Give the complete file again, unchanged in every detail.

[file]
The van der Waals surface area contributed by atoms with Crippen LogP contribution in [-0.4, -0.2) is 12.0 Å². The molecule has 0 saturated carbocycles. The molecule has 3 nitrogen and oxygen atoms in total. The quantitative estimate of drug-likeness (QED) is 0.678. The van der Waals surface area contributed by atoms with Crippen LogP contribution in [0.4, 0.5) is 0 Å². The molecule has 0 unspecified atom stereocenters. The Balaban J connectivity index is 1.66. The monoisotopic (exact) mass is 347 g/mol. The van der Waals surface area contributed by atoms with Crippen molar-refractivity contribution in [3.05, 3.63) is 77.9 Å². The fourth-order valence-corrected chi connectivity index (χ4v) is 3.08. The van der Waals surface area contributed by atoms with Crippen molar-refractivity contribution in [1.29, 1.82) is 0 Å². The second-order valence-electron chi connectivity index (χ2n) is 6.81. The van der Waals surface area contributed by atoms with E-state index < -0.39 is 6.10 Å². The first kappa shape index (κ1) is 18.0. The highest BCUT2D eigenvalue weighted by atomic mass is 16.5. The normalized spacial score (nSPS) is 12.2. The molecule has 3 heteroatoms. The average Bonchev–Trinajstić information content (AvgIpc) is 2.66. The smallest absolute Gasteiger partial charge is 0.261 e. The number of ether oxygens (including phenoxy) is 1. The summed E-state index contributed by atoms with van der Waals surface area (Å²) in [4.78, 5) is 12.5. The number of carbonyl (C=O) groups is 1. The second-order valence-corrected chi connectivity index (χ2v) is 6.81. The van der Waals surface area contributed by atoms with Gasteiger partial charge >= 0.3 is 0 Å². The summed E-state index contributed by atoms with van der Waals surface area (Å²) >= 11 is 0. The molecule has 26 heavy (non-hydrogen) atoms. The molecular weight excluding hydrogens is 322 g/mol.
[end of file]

The van der Waals surface area contributed by atoms with Crippen LogP contribution in [-0.4, -0.2) is 12.0 Å². The molecule has 0 saturated carbocycles. The molecule has 3 nitrogen and oxygen atoms in total. The quantitative estimate of drug-likeness (QED) is 0.678. The van der Waals surface area contributed by atoms with Crippen LogP contribution in [0.4, 0.5) is 0 Å². The molecule has 0 unspecified atom stereocenters. The Balaban J connectivity index is 1.66. The monoisotopic (exact) mass is 347 g/mol. The van der Waals surface area contributed by atoms with Crippen molar-refractivity contribution in [3.05, 3.63) is 77.9 Å². The fourth-order valence-corrected chi connectivity index (χ4v) is 3.08. The van der Waals surface area contributed by atoms with Crippen molar-refractivity contribution in [1.29, 1.82) is 0 Å². The second-order valence-electron chi connectivity index (χ2n) is 6.81. The van der Waals surface area contributed by atoms with E-state index < -0.39 is 6.10 Å². The first kappa shape index (κ1) is 18.0. The highest BCUT2D eigenvalue weighted by atomic mass is 16.5. The normalized spacial score (nSPS) is 12.2. The molecule has 3 heteroatoms. The average Bonchev–Trinajstić information content (AvgIpc) is 2.66. The smallest absolute Gasteiger partial charge is 0.261 e. The number of ether oxygens (including phenoxy) is 1. The summed E-state index contributed by atoms with van der Waals surface area (Å²) in [4.78, 5) is 12.5. The number of carbonyl (C=O) groups is 1. The second-order valence-corrected chi connectivity index (χ2v) is 6.81. The van der Waals surface area contributed by atoms with Gasteiger partial charge >= 0.3 is 0 Å². The summed E-state index contributed by atoms with van der Waals surface area (Å²) >= 11 is 0. The molecule has 26 heavy (non-hydrogen) atoms. The molecular weight excluding hydrogens is 322 g/mol.